OK, I know what you’re thinking, but just hear me out on this one.
Whatever you think about the result, the Brexit referendum showed in many ways the worst of what politics and campaigning can be.
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And things haven’t been much better since the vote.
Approximately half the population felt that the country was about to commit a grievous act of self-harm and, understandably, kicked off accordingly. This prompted anger among the other half of the country, who were already quite frustrated, understandably, that the thing they voted for didn’t seem to be happening.
The EU referendum was always going to be divisive, and how we handle divisive issues both in the media and within our political sphere clearly needs to improve - but that can’t happen without practice.
And for all that was wrong with it, it was also the largest act of participatory democracy in our history and it gave ordinary people a direct say on something which had a major impact on their lives.
That’s why, despite my better judgement, I think we should have another referendum on something else entirely. Then another. And another after that.
What we need is more opportunity to make direct decisions about issues that impact our lives, which is why we should have a referendum every decade at least.
We’re often keen to boast of our credentials as a democracy, but between the archaic and unrepresentative first-past-the-post voting model and an overly-centralised system too reliant on Westminster, we’re not exactly a poster-child for democratic participation.
They could be on anything, from drug reform, to social care; from a Universal Basic Income to whether the BBC retains its license fee model.
In terms of empowering people to affect change in society, and boosting access to direct democracy, the implications of the idea are clear.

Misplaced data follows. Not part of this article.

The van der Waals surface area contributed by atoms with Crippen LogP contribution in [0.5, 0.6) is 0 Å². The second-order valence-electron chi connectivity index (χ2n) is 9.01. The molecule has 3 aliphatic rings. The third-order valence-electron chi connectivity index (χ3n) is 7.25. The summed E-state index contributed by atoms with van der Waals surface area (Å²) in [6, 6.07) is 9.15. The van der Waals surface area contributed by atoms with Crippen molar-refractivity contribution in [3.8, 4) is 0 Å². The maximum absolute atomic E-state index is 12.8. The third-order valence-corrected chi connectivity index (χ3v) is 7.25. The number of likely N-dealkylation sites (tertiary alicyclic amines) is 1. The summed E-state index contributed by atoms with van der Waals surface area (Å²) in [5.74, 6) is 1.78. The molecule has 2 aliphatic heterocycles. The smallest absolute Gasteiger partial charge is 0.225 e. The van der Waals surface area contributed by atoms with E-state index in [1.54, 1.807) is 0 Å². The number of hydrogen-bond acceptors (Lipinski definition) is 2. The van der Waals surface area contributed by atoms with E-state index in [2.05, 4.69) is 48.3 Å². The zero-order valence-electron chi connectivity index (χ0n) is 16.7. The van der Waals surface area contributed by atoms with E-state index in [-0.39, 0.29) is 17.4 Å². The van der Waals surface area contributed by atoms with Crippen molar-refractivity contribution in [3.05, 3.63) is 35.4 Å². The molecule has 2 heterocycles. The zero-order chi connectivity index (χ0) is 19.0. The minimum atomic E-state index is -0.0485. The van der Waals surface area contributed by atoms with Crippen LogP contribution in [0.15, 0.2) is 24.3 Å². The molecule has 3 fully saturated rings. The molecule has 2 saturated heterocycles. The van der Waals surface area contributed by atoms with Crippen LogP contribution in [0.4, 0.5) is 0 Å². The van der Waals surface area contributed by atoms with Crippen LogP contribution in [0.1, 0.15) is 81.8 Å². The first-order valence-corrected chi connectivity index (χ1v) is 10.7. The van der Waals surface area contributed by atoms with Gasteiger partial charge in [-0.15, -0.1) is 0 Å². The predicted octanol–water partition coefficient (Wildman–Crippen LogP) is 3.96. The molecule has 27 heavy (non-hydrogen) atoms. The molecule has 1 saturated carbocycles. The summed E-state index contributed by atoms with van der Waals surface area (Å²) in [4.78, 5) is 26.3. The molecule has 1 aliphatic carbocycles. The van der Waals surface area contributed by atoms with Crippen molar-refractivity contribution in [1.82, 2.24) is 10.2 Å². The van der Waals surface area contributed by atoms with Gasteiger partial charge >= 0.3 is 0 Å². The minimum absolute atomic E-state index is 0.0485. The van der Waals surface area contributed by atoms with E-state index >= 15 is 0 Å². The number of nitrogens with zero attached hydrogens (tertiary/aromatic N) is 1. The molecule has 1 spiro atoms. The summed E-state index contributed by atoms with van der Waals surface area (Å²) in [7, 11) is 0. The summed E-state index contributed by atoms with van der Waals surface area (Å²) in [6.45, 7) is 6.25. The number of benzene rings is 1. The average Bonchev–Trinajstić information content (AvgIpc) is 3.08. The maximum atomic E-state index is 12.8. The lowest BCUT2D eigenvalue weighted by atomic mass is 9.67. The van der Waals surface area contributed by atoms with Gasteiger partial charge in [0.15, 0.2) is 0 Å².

But having another referendum on a different issue entirely might also serve to help heal the wounds of the last one.
For those who feel like they “lost” the first referendum, this might present opportunities to “win” one, and knowing that referendums come along with some regularity might take away the sting of being on the losing side.
To those who say that referendums are too crude a device to determine complex or nuanced issues, you may be right, it likely wouldn’t suit every issue.
But perfection shouldn’t be the enemy of progress, and the prospect of further referendums might allow us as a society to look forward to the next, rather than always backwards to the last.
Asking the public to vote on an important issue every decade at least would not only be a radical expansion of our democracy, but an act of faith in ourselves as the people of this country to determine our own fate.
It would also encourage further participation in the democratic process, which gives people more of a stake in society, in-turn making them more likely to serve it better.
On an individual level, we would all likely win some and lose some. But collectively, we all stand to gain.
And hey, if you’re still not convinced, maybe we could have a referendum on it?